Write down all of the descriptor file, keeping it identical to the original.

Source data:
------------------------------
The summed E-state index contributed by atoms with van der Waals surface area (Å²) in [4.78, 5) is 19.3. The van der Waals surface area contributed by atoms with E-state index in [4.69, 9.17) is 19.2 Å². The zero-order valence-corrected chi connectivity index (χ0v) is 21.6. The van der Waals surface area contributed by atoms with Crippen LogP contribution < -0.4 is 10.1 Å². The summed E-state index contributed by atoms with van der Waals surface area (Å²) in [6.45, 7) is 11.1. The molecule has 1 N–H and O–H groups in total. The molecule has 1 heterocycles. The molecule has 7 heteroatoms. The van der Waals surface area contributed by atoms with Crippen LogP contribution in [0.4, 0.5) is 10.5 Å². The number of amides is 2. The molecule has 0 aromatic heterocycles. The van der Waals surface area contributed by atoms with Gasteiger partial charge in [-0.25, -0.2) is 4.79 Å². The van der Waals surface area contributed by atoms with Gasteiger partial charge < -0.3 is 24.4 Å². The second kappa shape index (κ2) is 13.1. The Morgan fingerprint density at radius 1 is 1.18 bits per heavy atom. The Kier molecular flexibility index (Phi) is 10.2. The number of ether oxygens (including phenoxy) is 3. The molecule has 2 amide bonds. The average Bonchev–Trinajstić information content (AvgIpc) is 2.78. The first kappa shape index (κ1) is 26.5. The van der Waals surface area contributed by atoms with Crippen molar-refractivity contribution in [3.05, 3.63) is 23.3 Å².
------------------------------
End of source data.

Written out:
The summed E-state index contributed by atoms with van der Waals surface area (Å²) in [4.78, 5) is 19.3. The van der Waals surface area contributed by atoms with E-state index in [4.69, 9.17) is 19.2 Å². The zero-order valence-corrected chi connectivity index (χ0v) is 21.6. The van der Waals surface area contributed by atoms with Crippen LogP contribution < -0.4 is 10.1 Å². The summed E-state index contributed by atoms with van der Waals surface area (Å²) in [6.45, 7) is 11.1. The molecule has 1 N–H and O–H groups in total. The molecule has 1 heterocycles. The molecule has 7 heteroatoms. The van der Waals surface area contributed by atoms with Crippen LogP contribution in [0.4, 0.5) is 10.5 Å². The number of amides is 2. The molecule has 0 aromatic heterocycles. The van der Waals surface area contributed by atoms with Gasteiger partial charge in [-0.25, -0.2) is 4.79 Å². The van der Waals surface area contributed by atoms with Gasteiger partial charge < -0.3 is 24.4 Å². The second kappa shape index (κ2) is 13.1. The Morgan fingerprint density at radius 1 is 1.18 bits per heavy atom. The Kier molecular flexibility index (Phi) is 10.2. The number of ether oxygens (including phenoxy) is 3. The molecule has 2 amide bonds. The average Bonchev–Trinajstić information content (AvgIpc) is 2.78. The first kappa shape index (κ1) is 26.5. The van der Waals surface area contributed by atoms with Crippen molar-refractivity contribution in [3.05, 3.63) is 23.3 Å².